Since Federal law limitations on the purchase or possession of a weapon for persons with pending DUI charges or convictions are linked to the severity of the penalty that can be imposed, it is obviously critical to understand the seriousness of DUI charge in Pennsylvania. If a person does not have DUI's "prior offenses," then for mandatory minimum sentencing purposes the current offense would be considered a first offense and the charge would be an ungraded misdemeanor. Such an offence has a maximum sentence of six months in prison, so no DUI first-time offender is forbidden to have a weapon.

It becomes a bit more complex when it comes to a second or subsequent driving DUI offense. DUI charges are often graded in severity based on the person's blood alcohol level, and there are three levels of penalties. People with a blood alcohol level above .16% or people charged with a drug related DUI are placed at the highest penalty level, and all non-first-time offenders with the highest penalty range are charged with a first-degree misdemeanor. That means that a conviction in the highest possible range of penalties for a second or subsequent driving under the influence offense triggers the federal firearm ban and thus prevents a person from ever again possessing a firearm.

The restrictions are not only limited to DUI convictions but can also be extended to fugitives. A fugitive from justice are those individuals who refuse to comply with terms of court and/or fail to appear in court and have warrants issued for arrest. Even if the underlying charge is a misdemeanor DUI that would not usually result in your firearm freedoms being lost, becoming a fugitive from justice in connection with that case would render you a "prohibited person" under federal and state law.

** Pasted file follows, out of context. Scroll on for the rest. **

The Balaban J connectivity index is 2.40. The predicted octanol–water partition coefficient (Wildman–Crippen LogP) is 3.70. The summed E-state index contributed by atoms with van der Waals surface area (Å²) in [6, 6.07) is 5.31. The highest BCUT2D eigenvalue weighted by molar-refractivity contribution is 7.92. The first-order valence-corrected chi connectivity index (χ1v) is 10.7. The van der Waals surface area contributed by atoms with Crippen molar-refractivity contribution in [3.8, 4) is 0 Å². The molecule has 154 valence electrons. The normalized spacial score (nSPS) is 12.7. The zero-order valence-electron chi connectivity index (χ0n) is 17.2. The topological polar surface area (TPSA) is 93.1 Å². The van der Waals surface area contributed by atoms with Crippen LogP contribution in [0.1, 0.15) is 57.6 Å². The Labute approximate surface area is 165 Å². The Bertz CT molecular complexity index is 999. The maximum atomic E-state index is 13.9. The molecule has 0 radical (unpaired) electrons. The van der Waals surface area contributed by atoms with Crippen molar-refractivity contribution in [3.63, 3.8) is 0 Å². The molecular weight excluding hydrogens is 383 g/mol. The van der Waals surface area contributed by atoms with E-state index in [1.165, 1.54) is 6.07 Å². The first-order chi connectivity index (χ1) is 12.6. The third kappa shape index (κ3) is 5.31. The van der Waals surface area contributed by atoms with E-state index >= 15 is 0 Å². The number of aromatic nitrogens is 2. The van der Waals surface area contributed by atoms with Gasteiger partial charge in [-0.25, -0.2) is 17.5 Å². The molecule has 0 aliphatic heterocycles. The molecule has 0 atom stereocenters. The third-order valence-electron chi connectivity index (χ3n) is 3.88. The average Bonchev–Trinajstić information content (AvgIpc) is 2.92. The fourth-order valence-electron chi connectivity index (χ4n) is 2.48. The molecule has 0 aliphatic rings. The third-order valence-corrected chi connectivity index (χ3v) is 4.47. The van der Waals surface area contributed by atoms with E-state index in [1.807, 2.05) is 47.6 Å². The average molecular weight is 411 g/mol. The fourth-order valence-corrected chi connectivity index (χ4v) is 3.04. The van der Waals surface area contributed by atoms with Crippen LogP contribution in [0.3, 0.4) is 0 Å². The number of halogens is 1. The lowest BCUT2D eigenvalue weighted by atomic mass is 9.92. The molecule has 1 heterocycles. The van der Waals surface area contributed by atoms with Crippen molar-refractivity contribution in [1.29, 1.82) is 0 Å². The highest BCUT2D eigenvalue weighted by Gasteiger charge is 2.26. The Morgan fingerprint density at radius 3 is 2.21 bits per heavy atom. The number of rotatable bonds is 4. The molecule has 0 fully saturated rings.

An individual may seek pardon to restore rights of firearm ownership. A pardon would essentially set the conviction aside or nullify it. If the individual was no longer formally "convicted" of the charge, then the individual would no longer fall under the prohibition against firearms, so the individual would be allowed to possess a weapon.

The loss of civil rights, including one's right to own or possess a firearm, is a substantial penalty arising from convictions for serious crimes, and helps to illustrate the far-reaching consequences that may accompany allegations made by Driving under influence. As every case is different, understanding whether you are at risk of losing your firearm rights and understanding the additional penalties you face is an issue that can be accurately assessed by experienced lawyers in the field of criminal law.

Importantly, one should keep in mind, a DUI conviction has long lasting effects that you may never have thought of.  It is imperative to consult with an attorney to go over the details of your case to ensure you do not end up with any surprises down the road.